icon bookmark-bicon bookmarkicon cameraicon checkicon chevron downicon chevron lefticon chevron righticon chevron upicon closeicon v-compressicon downloadicon editicon v-expandicon fbicon fileicon filtericon flag ruicon full chevron downicon full chevron lefticon full chevron righticon full chevron upicon gpicon insicon mailicon moveicon-musicicon mutedicon nomutedicon okicon v-pauseicon v-playicon searchicon shareicon sign inicon sign upicon stepbackicon stepforicon swipe downicon tagicon tagsicon tgicon trashicon twicon vkicon yticon wticon fm

Thousands demand Olmert's resignation

Thousands demand Olmert's resignation
In Israel more than 100,000 people took to the streets of Tel Aviv Thursday night, to demand the immediate resignation of the Prime Minister, Ehud Olmert and Defence Minister Amir Peretz.

“Failures, go home” was the most popular slogan at Rabin Square. People gathered there after sunset on Thursday, united by one wish – to express their distrust of the government over its handling of the war in Lebanon.

After a minute of silence in memory of those killed in last summer's conflict, parents of the fallen soldiers challenged the government.

“Ask us for forgiveness because you [the government] have failed, and step aside because you can't break us, you can't destroy every value we instilled in our children,” said Osnat Wishinsky, mother of a fallen soldier.

The demonstration came in the wake of an independent report released Monday, which accused Mr Olmert of hastily taking the country to war against Hezbollah last summer.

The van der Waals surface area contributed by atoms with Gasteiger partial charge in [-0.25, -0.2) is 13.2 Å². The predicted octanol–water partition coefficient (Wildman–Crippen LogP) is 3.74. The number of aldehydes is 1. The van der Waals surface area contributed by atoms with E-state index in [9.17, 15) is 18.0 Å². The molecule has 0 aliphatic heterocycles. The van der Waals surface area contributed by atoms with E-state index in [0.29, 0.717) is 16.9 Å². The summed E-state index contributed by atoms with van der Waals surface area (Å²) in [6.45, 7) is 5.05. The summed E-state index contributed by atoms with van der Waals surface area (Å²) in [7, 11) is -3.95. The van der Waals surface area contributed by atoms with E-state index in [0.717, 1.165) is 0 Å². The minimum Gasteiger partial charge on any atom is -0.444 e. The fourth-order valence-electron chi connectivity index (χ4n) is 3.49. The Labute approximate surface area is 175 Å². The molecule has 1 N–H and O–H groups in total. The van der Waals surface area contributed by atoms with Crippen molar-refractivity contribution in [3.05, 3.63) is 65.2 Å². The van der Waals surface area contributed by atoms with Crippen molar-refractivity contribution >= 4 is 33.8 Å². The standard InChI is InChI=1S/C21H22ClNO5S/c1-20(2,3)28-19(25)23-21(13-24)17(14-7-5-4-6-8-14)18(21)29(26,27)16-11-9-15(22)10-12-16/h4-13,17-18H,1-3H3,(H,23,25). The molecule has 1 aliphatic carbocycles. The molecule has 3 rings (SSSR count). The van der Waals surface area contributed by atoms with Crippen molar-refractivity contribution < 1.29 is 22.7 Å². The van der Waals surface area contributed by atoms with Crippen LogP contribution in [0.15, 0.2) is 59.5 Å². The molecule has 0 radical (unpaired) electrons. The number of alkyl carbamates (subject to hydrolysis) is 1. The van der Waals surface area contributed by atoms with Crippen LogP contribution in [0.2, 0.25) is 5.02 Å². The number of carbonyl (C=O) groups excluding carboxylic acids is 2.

Prime Minister Olmert, however, refused to leave office and vowed to correct his mistakes, despite the growing pressure.

Earlier on Thursday the Israeli Parliament interrupted its recess for a special session to discuss the report.

The 34 days of fighting in Lebanon claimed the lives of 160 Israelis with 4,000 rockets fired at Israel by Hezbollah. More than 1,000 Lebanese people died in the conflict.

Dear readers and commenters,

We have implemented a new engine for our comment section. We hope the transition goes smoothly for all of you. Unfortunately, the comments made before the change have been lost due to a technical problem. We are working on restoring them, and hoping to see you fill up the comment section with new ones. You should still be able to log in to comment using your social-media profiles, but if you signed up under an RT profile before, you are invited to create a new profile with the new commenting system.

Sorry for the inconvenience, and looking forward to your future comments,

RT Team.